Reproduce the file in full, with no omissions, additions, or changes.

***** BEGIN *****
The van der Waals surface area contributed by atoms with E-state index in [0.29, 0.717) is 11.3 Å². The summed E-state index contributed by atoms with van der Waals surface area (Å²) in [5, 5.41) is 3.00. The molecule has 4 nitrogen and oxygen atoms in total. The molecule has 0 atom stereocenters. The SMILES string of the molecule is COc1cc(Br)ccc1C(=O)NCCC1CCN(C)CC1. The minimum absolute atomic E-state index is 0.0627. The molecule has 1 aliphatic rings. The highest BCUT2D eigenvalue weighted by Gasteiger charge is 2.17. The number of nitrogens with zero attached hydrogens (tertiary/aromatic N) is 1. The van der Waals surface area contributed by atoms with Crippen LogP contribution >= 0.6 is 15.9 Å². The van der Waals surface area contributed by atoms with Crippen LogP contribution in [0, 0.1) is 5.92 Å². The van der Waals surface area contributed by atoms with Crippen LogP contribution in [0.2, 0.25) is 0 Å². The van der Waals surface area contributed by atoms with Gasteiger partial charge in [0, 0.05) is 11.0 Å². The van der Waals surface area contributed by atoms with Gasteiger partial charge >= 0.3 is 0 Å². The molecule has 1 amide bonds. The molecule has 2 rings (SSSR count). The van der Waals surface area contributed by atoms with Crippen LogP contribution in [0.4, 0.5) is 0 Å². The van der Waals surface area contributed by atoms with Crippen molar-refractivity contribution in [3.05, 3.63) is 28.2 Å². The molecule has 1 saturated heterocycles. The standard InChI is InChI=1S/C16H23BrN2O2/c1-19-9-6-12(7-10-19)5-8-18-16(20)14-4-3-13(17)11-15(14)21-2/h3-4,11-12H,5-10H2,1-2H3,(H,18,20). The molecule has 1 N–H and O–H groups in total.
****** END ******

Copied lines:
The van der Waals surface area contributed by atoms with E-state index in [0.29, 0.717) is 11.3 Å². The summed E-state index contributed by atoms with van der Waals surface area (Å²) in [5, 5.41) is 3.00. The molecule has 4 nitrogen and oxygen atoms in total. The molecule has 0 atom stereocenters. The SMILES string of the molecule is COc1cc(Br)ccc1C(=O)NCCC1CCN(C)CC1. The minimum absolute atomic E-state index is 0.0627. The molecule has 1 aliphatic rings. The highest BCUT2D eigenvalue weighted by Gasteiger charge is 2.17. The number of nitrogens with zero attached hydrogens (tertiary/aromatic N) is 1. The van der Waals surface area contributed by atoms with Crippen LogP contribution >= 0.6 is 15.9 Å². The van der Waals surface area contributed by atoms with Crippen LogP contribution in [0, 0.1) is 5.92 Å². The van der Waals surface area contributed by atoms with Crippen LogP contribution in [0.2, 0.25) is 0 Å². The van der Waals surface area contributed by atoms with Gasteiger partial charge in [0, 0.05) is 11.0 Å². The van der Waals surface area contributed by atoms with Gasteiger partial charge >= 0.3 is 0 Å². The molecule has 1 amide bonds. The molecule has 2 rings (SSSR count). The van der Waals surface area contributed by atoms with Crippen LogP contribution in [0.4, 0.5) is 0 Å². The van der Waals surface area contributed by atoms with Crippen molar-refractivity contribution in [3.05, 3.63) is 28.2 Å². The molecule has 1 saturated heterocycles. The standard InChI is InChI=1S/C16H23BrN2O2/c1-19-9-6-12(7-10-19)5-8-18-16(20)14-4-3-13(17)11-15(14)21-2/h3-4,11-12H,5-10H2,1-2H3,(H,18,20). The molecule has 1 N–H and O–H groups in total.